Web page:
The Hruska amendment failed to win passage on a tied vote, id. at 3373, and the Senate later defeated a motion to reconsider the amendment by a vote of 50 to 37, id. at 3964-3965. Though the House initially adopted a similar amendment, 117 Cong.Rec. 31973, 32111 (1971), it eventually agreed with the Senate that Title VII should not preclude other remedies for employment discrimination, see H.R.Conf.Rep. No. 92-899 (1972). Thus, Congress in 1972 assumed that § 1981 reached private discrimination, and declined to alter its availability as an alternative to those remedies provided by Title VII. The Court in Runyon properly relied upon Congress' refusal to adopt an amendment that [p204] would have made § 1981 inapplicable to racially discriminatory actions by private employers, and concluded, as I do, that
[t]here could hardly be a clearer indication of congressional agreement with the view that § 1981 does reach private acts of racial discrimination.
427 U.S. at 174-175 (emphasis in original).
Events since our decision in Runyon confirm Congress' approval of our interpretation of § 1981. In 1976 -- shortly after the decision in Runyon and well after the Court had indicated in Tillman and Johnson that § 1981 prohibits private discrimination -- Congress reacted to the ruling in Alyeska Pipeline Service Co. v. Wilderness Society, 421 U.S. 240 (1975), that attorney's fees are not ordinarily recoverable absent statutory authorization, by enacting the Civil Rights Attorney's Fees Awards Act of 1976, Pub.L. 94-559, 90 Stat. 2641, 42 U.S.C. § 1988. A number of civil rights statutes, like § 1981, did not provide for the recovery of attorney's fees, and Congress heard testimony that the decision in Alyeska Pipeline might have a "devastating impact" on litigation under the civil rights laws. H.R.Rep. No. 94-1558, p. 3 (1976). Congress responded by passing an Act to permit the recovery of attorney's fees in civil rights cases, including those brought under § 1981.
Congress was well aware when it passed the 1976 Act that this Court had interpreted § 1981 to apply to private discrimination. The House Judiciary Committee Report had expressly stated:
Section 1981 is frequently used to challenge employment discrimination based on race or color. Johnson v. Railway Express Agency, Inc., 421 U.S. 454 (1975). Under that section, the Supreme Court recently held that whites as well as blacks could bring suit alleging racially discriminatory employment practices. McDonald v. Santa Fe Trail Transportation Co.[, 427 U.S. 273 (1976)]. Section 1981 has also been cited to attack exclusionary admissions policies at recreational facilities. [p205] Tillman v. Wheaton-Haven Recreation Assn., Inc., 410 U.S. 431 (1973).
Id. at 4 (footnote omitted). The House recognized that § 1981, thus interpreted, overlaps significantly with Title VII, and expressed dissatisfaction that attorney's fees should be available under the latter, but not the former, statute. See also S.Rep. No. 94-1011, p. 4 (1976) ("[F]ees are now authorized in an employment discrimination suit brought under Title VII of the 1964 Civil Rights Act, but not in the same suit brought under 42 U.S.C. § 1981 which protects similar rights but involves fewer technical prerequisites to the filing of an action"). Congress' action in providing for attorney's fees in § 1981 actions, intending that successful § 1981 plaintiffs who could have brought their action under Title VII not be deprived of fees, and knowing that this Court had interpreted § 1981 to apply to private discrimination, goes beyond mere acquiescence in our interpretation of § 1981. Congress approved and even built upon our interpretation. Overruling Runyon would be flatly inconsistent with this expression of congressional intent. See Bob Jones University v. United States, 461 U.S. at 601-602; Patsy v. Florida Bd. of Regents, 457 U.S. 496, 501 (1982); Apex Hosiery Co. v. Leader, 310 U.S. 469, 488(1940).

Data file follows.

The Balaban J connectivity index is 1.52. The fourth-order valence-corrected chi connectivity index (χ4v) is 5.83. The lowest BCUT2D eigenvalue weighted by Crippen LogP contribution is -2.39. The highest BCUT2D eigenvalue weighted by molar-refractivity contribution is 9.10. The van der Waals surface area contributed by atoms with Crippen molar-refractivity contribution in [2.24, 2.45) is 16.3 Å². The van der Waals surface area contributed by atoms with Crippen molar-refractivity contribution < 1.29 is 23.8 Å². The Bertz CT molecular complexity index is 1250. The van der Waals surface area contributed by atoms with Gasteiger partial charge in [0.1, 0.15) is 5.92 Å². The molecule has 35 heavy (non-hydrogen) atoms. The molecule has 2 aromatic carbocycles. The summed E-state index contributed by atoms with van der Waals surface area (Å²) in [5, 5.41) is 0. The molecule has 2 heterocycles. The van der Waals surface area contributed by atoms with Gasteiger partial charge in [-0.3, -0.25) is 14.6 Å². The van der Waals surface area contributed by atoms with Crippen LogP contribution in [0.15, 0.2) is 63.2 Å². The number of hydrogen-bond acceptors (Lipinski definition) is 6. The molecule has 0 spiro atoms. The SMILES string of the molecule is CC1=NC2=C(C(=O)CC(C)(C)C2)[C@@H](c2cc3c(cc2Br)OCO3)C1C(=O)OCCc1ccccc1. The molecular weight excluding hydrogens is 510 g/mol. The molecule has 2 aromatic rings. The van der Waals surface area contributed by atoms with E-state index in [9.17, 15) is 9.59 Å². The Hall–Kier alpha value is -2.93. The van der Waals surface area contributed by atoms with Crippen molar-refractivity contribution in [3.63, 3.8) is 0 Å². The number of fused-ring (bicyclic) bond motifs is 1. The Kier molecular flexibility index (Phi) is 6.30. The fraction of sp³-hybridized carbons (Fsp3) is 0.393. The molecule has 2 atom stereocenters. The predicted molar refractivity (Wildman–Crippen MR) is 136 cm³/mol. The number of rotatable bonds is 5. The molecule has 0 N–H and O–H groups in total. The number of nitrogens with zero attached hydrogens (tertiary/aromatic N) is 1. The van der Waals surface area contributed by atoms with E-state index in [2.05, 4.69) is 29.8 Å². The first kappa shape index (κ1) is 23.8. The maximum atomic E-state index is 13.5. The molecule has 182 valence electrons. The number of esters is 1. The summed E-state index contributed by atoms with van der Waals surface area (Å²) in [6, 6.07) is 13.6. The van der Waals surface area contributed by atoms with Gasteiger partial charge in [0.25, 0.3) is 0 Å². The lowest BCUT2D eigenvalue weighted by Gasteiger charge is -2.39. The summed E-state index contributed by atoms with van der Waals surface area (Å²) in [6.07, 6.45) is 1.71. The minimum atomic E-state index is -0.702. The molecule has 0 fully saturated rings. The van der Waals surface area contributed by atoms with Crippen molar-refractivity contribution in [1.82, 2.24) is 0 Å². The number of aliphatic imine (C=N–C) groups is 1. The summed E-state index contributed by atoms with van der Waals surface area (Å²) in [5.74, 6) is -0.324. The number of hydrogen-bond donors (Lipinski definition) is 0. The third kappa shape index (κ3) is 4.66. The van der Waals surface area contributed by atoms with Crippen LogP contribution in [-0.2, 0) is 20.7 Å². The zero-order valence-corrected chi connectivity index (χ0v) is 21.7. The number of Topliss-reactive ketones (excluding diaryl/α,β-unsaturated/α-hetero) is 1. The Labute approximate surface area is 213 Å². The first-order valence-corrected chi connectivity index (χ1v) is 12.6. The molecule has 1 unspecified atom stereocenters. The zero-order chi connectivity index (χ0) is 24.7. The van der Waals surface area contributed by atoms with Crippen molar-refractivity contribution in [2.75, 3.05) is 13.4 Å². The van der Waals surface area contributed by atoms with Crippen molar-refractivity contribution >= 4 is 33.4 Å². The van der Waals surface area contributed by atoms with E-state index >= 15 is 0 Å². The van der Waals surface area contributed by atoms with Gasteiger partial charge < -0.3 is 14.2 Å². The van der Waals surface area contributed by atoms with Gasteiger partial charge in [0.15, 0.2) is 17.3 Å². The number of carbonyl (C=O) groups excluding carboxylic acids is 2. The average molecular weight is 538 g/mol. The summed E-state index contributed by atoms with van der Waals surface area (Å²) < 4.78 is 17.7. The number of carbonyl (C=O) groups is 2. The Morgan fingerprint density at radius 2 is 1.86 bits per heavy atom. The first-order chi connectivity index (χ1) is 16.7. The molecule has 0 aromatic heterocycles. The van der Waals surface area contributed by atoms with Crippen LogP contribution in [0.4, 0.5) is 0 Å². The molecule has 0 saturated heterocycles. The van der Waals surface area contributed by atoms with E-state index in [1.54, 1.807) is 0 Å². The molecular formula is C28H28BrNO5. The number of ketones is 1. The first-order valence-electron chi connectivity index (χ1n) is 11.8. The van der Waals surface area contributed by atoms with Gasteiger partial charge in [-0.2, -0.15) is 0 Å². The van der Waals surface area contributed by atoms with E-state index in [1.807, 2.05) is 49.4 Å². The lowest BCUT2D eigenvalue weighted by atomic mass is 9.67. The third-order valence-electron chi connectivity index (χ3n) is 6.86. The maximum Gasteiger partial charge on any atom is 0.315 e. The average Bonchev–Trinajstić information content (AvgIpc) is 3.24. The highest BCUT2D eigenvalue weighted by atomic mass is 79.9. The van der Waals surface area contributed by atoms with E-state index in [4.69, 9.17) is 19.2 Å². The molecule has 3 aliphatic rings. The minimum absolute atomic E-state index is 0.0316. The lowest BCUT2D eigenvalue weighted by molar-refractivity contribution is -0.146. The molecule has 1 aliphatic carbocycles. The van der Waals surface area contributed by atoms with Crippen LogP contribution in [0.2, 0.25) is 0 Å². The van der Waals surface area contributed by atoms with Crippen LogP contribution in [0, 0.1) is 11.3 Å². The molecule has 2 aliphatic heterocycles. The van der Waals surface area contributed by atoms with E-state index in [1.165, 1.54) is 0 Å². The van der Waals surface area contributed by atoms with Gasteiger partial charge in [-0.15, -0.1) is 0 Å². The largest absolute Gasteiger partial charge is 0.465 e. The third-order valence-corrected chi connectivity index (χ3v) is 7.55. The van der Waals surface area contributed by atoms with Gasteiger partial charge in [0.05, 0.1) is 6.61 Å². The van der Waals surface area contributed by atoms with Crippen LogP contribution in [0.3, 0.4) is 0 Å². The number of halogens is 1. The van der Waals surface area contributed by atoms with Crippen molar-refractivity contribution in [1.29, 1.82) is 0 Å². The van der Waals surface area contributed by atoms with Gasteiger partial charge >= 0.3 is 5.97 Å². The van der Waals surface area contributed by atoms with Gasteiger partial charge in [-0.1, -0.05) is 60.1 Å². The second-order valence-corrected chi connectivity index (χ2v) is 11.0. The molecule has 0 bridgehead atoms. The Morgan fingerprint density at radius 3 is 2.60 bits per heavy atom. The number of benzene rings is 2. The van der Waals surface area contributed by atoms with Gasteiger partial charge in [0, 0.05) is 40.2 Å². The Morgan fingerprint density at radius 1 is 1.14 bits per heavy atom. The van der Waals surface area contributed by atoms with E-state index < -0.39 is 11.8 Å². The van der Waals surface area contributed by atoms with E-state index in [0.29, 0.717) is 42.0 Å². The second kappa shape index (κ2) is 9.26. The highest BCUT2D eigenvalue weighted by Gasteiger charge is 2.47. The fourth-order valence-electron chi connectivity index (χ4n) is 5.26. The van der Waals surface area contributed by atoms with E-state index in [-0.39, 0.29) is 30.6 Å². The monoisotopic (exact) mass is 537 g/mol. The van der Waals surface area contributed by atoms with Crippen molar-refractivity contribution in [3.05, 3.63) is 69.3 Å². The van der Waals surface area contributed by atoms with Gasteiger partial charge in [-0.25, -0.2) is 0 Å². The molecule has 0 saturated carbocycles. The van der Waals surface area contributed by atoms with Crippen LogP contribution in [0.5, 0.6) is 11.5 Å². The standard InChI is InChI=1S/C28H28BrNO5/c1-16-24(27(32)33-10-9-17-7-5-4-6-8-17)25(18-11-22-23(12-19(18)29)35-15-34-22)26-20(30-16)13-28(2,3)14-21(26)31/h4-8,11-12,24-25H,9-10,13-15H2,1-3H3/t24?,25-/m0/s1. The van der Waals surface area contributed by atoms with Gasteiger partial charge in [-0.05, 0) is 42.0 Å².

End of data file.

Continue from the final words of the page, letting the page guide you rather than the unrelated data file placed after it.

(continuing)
I turn now to the two issues on which certiorari was originally requested and granted in this case. The first of these is whether a plaintiff may state a cause of action under § 1981 based upon allegations that her employer harassed her because of her race. In my view, she may. The Court reaches a contrary conclusion by conducting an ahistorical analysis that ignores the circumstances and legislative history of § 1981. The Court reasons that Title VII or modern state contract law "more naturally govern[s]" harassment actions, ante at 177-- nowhere acknowledging the anachronism attendant upon the implication that the Reconstruction Congress would have viewed state law, or a federal civil rights [p206] statute passed nearly a century later, as the primary basis for challenging private discrimination.
The legislative history of § 1981 -- to which the Court does not advert -- makes clear that we must not take an overly narrow view of what it means to have the "same right . . . to make and enforce contracts" as white citizens. The very same legislative history that supports our interpretation of § 1981 in Runyon also demonstrates that the 39th Congress intended, in the employment context, to go beyond protecting the freedmen from refusals to contract for their labor and from discriminatory decisions to discharge them. Section 1 of the Civil Rights Act was also designed to protect the freedmen from the imposition of working conditions that evidence an intent on the part of the employer not to contract on nondiscriminatory terms. See supra at 194, and n. 4. Congress realized that, in the former Confederate States, employers were attempting to